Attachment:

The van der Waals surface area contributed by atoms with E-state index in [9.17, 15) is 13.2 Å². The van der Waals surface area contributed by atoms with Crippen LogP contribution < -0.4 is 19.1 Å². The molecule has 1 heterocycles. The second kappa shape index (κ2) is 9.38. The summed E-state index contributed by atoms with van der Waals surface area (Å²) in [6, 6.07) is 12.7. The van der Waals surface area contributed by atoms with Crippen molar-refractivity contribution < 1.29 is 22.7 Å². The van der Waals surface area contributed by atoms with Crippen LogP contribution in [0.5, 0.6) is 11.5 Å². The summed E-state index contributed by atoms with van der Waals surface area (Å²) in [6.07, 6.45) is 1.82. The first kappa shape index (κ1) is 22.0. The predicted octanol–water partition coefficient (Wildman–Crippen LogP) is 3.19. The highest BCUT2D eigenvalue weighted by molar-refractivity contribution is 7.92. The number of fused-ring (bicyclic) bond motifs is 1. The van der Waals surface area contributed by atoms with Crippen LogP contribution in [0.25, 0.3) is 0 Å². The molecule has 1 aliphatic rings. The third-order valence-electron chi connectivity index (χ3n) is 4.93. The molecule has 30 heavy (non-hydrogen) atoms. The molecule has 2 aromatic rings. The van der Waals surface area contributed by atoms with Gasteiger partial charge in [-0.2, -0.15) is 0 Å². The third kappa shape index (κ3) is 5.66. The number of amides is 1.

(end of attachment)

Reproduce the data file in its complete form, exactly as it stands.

The van der Waals surface area contributed by atoms with E-state index in [9.17, 15) is 13.2 Å². The van der Waals surface area contributed by atoms with Crippen LogP contribution < -0.4 is 19.1 Å². The molecule has 1 heterocycles. The second kappa shape index (κ2) is 9.38. The summed E-state index contributed by atoms with van der Waals surface area (Å²) in [6, 6.07) is 12.7. The van der Waals surface area contributed by atoms with Crippen molar-refractivity contribution < 1.29 is 22.7 Å². The van der Waals surface area contributed by atoms with Crippen LogP contribution in [0.5, 0.6) is 11.5 Å². The summed E-state index contributed by atoms with van der Waals surface area (Å²) in [6.07, 6.45) is 1.82. The first kappa shape index (κ1) is 22.0. The predicted octanol–water partition coefficient (Wildman–Crippen LogP) is 3.19. The highest BCUT2D eigenvalue weighted by molar-refractivity contribution is 7.92. The number of fused-ring (bicyclic) bond motifs is 1. The van der Waals surface area contributed by atoms with Crippen LogP contribution in [0.25, 0.3) is 0 Å². The molecule has 1 aliphatic rings. The third-order valence-electron chi connectivity index (χ3n) is 4.93. The molecule has 30 heavy (non-hydrogen) atoms. The molecule has 2 aromatic rings. The van der Waals surface area contributed by atoms with Gasteiger partial charge in [-0.2, -0.15) is 0 Å². The third kappa shape index (κ3) is 5.66. The number of amides is 1.